Quick Tips on Buying and Grilling Shrimp
Shrimp is known as the easiest and least intimidating seafood to cook. But when you’re buying fresh shrimp from the supermarket or local fishmonger instead of the freezer aisle, there are some key things you need to know to make sure you’re getting the very best quality seafood. Even after you get your shrimp home, there are storage and prepping procedures you should consider before finally throwing your shrimp onto the grill. Shrimp can cook pretty quick, so we’re giving you some even quicker facts and useful tips on grilling shrimp.
- Though there are more than 300 different species of shrimp around the world, you’ll probably only be able to find a few kinds at your local store. The good news: some of the best shrimp in the world comes off our own shores on the Gulf of Mexico, meaning you can eat fresh in any state.
- The shelf life is pretty short, so shrimp behind the supermarket glass isn’t your best bet when looking to buy fresh. Some of the best shrimp is sold in frozen blocks. You’ll have to peel and take out the veins. Another great option is individual quick frozen shrimp. It’s easier to thaw and prep.
- It’s sold by the pound, so if you’ve got less than 30 shrimp per pound, they should be big to jumbo or even colossal size. Tinier shrimp should score you more than 50. Colossal shrimp or larger sizes have a “U” before the number, which stands for “Under.” Ex: U8 is Under 8 shrimp per pound.
- Black spotting that is sometimes seen on shrimp that aren’t fresh is called melanosis. It doesn’t mean the shrimp isn’t edible, but it’s a good idea to try to avoid the shrimp with spots to make sure you’re getting the freshest flavor. Shrimp should also be firm. Don’t buy shrimp if it’s falling apart.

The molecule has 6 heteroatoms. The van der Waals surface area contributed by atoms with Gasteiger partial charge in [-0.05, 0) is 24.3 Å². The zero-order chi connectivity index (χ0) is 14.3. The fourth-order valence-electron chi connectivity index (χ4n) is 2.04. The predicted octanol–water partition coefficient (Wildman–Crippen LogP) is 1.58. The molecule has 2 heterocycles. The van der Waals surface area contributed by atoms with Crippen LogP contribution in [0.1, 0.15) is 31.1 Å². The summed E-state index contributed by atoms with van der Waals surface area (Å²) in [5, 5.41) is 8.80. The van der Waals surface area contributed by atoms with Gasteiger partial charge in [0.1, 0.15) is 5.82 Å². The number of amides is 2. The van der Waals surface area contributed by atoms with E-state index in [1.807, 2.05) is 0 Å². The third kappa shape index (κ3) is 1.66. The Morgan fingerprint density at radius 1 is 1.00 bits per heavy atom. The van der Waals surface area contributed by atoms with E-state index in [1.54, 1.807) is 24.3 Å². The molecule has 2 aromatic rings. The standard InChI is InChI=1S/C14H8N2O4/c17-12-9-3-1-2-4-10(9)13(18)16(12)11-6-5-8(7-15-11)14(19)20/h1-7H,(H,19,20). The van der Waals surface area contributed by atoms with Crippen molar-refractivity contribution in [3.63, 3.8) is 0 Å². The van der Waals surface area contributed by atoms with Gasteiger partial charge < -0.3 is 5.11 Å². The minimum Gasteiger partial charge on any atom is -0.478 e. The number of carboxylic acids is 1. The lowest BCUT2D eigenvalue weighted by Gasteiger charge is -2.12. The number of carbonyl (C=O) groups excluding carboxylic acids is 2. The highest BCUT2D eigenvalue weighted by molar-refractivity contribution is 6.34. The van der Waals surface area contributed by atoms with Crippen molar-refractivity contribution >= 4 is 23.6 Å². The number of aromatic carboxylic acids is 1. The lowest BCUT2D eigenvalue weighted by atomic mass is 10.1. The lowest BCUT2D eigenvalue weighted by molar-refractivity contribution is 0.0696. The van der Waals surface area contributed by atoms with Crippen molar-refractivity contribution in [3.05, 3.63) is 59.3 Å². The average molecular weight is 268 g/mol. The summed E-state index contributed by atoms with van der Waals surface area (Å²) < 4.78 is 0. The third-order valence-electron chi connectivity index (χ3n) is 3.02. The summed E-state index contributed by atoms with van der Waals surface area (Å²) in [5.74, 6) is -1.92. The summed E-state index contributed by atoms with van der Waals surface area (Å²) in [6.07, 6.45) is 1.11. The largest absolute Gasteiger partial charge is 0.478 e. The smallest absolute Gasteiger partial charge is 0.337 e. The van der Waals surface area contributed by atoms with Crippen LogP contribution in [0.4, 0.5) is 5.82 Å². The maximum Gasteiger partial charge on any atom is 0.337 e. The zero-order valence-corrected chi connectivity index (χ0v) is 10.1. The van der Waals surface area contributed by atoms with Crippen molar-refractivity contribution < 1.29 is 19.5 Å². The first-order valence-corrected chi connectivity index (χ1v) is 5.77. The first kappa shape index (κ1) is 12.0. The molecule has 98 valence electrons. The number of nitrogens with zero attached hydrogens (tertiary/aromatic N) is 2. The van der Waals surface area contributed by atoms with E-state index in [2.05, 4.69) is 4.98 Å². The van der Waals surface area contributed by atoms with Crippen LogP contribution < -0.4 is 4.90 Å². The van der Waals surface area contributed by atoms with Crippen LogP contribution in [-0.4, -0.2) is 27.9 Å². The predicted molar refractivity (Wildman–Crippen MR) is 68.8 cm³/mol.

- Defrost before grilling. Do this in the fridge or with a bucket of cold water. Cold, not warm. Warm water might thaw shrimp faster but it will also force it to lose good moisture and density that will mess with the flavor. Looking for extra flavor? Try brining. Boil water with a mix of salt and sugar. Add it to the cold contents already in the fridge for a couple hours before grilling. Remember to rinse it off.
- Peel or not. It’s your preference. Peeling is better for throwing your shrimp on kabobs, but leaving the shell can help protect delicious shrimp meat from the grill. The exterior of the shrimp is best when it’s a little pink, and you know the inside is done when it’s white. Don’t walk away from the grill. Shrimp usually cooks quickly depending on how hot your grill is running. Cook time: 4-7 minutes.